June 25, 2019 | 73° F

Writers at Rutgers welcomes author of “Duplex” to Rutgers

Kathryn Davis wants her words and her experiences to ring bells in readers’ hearts and minds. 

Davis, author of “Duplex,” came to Rutgers for the Writers at Rutgers Reading Series yesterday to talk about her recent novel and partake in a Q&A session with the audience. 

The Writers at Rutgers has been around for several decades, said Carolyn Williams, a professor and chair of the English Department. It typically hosts eight events each semester and invites six writers to speak. This was the last event for the semester.

The reading series aims to bring awareness to authors who wish to share their passion with others, Williams said. She noted the events were not just intended for creative writers. 

Davis said when writing about experiences from her own point of view, it can be hard to transcribe those elements into words that can connect with others. Making that connection can be difficult, but not impossible.

Davis described “Duplex” as a collection of short stories where the time frame is futuristic and almost fantasy-like. The novel teeters on the edge of dreams and reality.  

When Davis took the stage, she decided to read a chapter in the book, “The Rain of Beads.”

Davis told a tale of a young girl, Janice, who saw the world differently than those around her.

She believed everything that she was told to be false was true and develops a relationship with her dance partner, a living robot. 

“They danced and they danced. The robot knew exactly how to lead the girl to make it seem like she knew what she was doing,” she read.

The chapter bounced between the dark and light elements of the world, one in which fantasy has the ability to take over the mind. Davis said the inspiration, or rather the idea for the novel, came from the place where she grew up as a child.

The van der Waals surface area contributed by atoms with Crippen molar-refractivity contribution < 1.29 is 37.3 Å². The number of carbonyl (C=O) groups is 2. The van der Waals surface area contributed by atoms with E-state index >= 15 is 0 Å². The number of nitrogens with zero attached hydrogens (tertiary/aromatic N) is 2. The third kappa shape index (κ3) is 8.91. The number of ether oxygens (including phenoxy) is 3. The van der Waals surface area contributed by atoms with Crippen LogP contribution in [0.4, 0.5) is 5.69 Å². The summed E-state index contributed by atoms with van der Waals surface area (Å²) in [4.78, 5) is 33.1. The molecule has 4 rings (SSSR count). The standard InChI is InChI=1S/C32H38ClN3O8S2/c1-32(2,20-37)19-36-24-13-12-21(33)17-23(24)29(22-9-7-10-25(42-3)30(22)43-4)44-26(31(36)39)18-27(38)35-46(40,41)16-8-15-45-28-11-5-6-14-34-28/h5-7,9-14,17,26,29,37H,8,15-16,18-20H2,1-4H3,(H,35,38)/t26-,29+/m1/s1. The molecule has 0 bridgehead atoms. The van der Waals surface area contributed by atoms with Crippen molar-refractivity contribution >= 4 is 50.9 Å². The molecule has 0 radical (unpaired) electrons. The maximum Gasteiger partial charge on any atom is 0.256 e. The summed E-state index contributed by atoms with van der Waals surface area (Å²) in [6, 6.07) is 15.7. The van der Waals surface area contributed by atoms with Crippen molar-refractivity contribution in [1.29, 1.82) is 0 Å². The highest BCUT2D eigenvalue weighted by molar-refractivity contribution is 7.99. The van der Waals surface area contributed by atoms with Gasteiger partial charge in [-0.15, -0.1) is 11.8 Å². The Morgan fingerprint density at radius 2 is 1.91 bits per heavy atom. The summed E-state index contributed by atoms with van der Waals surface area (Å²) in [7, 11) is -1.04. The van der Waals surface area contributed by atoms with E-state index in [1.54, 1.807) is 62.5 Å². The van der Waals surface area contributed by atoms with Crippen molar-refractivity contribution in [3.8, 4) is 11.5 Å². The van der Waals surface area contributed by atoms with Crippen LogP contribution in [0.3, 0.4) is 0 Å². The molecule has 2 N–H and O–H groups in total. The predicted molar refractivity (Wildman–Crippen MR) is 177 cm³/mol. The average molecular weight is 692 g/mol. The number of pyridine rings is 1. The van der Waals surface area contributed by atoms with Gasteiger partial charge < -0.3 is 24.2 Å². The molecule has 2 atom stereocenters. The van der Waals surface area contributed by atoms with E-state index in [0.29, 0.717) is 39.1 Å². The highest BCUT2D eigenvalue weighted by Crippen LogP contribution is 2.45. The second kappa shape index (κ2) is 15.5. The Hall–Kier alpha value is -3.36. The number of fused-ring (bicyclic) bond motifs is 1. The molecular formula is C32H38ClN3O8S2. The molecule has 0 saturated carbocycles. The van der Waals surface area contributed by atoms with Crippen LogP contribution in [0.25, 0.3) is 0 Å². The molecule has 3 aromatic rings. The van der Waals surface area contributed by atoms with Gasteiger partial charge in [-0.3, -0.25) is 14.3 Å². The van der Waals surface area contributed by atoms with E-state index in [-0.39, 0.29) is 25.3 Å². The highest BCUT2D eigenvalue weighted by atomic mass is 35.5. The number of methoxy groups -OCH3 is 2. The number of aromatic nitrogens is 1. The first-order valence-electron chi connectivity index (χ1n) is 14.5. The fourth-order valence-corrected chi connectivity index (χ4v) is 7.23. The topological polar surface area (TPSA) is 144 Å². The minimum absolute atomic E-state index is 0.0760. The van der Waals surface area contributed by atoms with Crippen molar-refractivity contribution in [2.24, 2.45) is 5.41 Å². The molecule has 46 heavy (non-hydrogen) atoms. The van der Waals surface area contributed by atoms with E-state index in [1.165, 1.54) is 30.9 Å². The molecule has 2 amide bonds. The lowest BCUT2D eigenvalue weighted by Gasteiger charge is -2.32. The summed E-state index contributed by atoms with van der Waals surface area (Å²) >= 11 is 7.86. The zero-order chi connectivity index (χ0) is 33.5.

She recalled a family in her town that acted in a way that she could only describe as robotic.

“There was just something off about the family, and although as a child growing up, we never said the Abbots were robots … that was the only explanation,” she said.

Davis discussed the nature of her metaphors, which could have a deeper purpose or simply be a way to get the reader to think past his or her own world and experiences. 

The entire book plays with the notion that everything could be a metaphor, she said. 

“‘Duplex’ is like a realistic love story crossed with a kind of dystopian fantasy crossed with a kind of fairytale,” she said.

When it comes to the University in particular, Williams said these events could create a good student following, where the benefits can be tremendous for those who continuously attend.

“It can become a really deep experience of the years at Rutgers, some people have been coming all four years, and by the time they’re seniors, they will have seen nearly 40 imminent writers,” she said.

Gushu Qin, a graduate student, attended the event as part of a requirement but found the book interesting, 

“When the lady talked about the love the young girls had, I found that to be a relatable topic,” she said. 

Megan Dougherty

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